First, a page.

Heigl: I don't think I'm difficult
Katherine Heigl is returning to television, with her mother in tow.
She stars on the new US series State Of Affairs, playing a CIA attache who informs the president on high-level incidents around the world - the first TV series for the actress since she left her Emmy-winning role on Grey's Anatomy in 2010 after six seasons.
Her mother Nancy is serving as an executive producer on the NBC series debuting in November. She manages her 35-year-old daughter's career and has had similar credits on One For The Money, Life As We Know It and The Ugly Truth, all starring Katherine.
The notion that the star and her mother are difficult on set has followed the actress since Grey's Anatomy.
"I certainly don't see myself as being difficult. I would never intend to be difficult," she said. "I don't think my mother sees herself as being difficult. I think it's important to everybody to conduct themselves professionally and respectfully and kindly. If I've ever disappointed somebody, it was never intentional."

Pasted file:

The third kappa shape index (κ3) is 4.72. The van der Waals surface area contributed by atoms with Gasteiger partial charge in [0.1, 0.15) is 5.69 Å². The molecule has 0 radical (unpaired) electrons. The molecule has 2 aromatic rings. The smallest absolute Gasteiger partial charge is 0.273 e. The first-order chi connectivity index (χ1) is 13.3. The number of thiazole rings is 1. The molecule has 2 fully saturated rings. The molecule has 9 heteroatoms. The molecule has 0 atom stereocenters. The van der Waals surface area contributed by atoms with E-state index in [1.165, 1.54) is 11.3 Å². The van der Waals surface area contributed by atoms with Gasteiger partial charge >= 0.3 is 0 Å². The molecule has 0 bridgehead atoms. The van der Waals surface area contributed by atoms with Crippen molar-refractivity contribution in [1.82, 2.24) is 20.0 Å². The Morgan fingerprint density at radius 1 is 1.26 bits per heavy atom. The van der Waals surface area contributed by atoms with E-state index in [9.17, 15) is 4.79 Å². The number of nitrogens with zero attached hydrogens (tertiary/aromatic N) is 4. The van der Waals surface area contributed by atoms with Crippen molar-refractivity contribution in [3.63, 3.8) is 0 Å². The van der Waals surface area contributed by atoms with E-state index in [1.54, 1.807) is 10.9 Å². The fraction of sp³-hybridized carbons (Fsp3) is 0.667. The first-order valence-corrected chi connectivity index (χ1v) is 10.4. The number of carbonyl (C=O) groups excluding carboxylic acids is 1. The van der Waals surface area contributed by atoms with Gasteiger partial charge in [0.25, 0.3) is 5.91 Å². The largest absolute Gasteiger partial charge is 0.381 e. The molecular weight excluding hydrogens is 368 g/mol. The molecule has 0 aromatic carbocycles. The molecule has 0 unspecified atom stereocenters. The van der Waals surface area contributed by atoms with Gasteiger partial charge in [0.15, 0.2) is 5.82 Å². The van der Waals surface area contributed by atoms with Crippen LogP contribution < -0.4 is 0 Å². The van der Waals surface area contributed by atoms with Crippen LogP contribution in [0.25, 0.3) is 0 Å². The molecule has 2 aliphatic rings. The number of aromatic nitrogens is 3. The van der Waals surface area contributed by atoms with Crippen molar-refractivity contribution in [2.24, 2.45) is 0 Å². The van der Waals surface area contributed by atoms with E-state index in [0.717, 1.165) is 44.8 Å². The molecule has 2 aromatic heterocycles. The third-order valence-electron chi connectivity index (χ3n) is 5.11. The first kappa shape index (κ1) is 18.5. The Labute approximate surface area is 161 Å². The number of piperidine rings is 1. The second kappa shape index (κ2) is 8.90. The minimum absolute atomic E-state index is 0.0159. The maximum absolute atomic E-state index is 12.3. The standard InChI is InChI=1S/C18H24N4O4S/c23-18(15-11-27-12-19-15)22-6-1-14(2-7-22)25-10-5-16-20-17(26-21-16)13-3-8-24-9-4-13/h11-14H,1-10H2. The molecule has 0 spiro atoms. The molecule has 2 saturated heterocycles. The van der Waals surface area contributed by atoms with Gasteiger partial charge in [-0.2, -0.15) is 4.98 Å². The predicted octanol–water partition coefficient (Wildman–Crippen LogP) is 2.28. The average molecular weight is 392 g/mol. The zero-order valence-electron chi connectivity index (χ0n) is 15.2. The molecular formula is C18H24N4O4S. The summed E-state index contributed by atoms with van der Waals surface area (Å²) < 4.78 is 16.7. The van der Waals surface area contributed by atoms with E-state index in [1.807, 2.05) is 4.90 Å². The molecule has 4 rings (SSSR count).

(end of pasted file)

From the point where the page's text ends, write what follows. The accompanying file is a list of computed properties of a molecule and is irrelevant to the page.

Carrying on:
When her mother was asked about her role on the show, Katherine interjected: "She bakes us cookies."
Nancy Heigl said she and her daughter pitched the series.
"I am her mother for sure, so of course I care about her interests," she said. "But I'm just learning about executive producing. I'm a newcomer to it."
NBC Entertainment president Jennifer Salke described Nancy Heigl as "someone with a strong opinion".
"There have been no problems," Salke said. "She's not been disruptive in any way."
After the session with critics at the summer TV tour, Katherine described the talk about her reputation as "awkward".
"I don't think I really see myself as really being difficult," she said. "How can I prove that to you until you've met me and until you've worked with me?"
She said, laughing, "I think I'm a joy to work with."
After leaving Grey's Anatomy, the Knocked Up actress limited her movie roles to be with her family, including husband and singer Josh Kelley and their two adopted daughters.
"I needed that time," she said. "I needed to be a mom and wife and friend and revel with that, and remember what it is I feel so passionate about in this industry."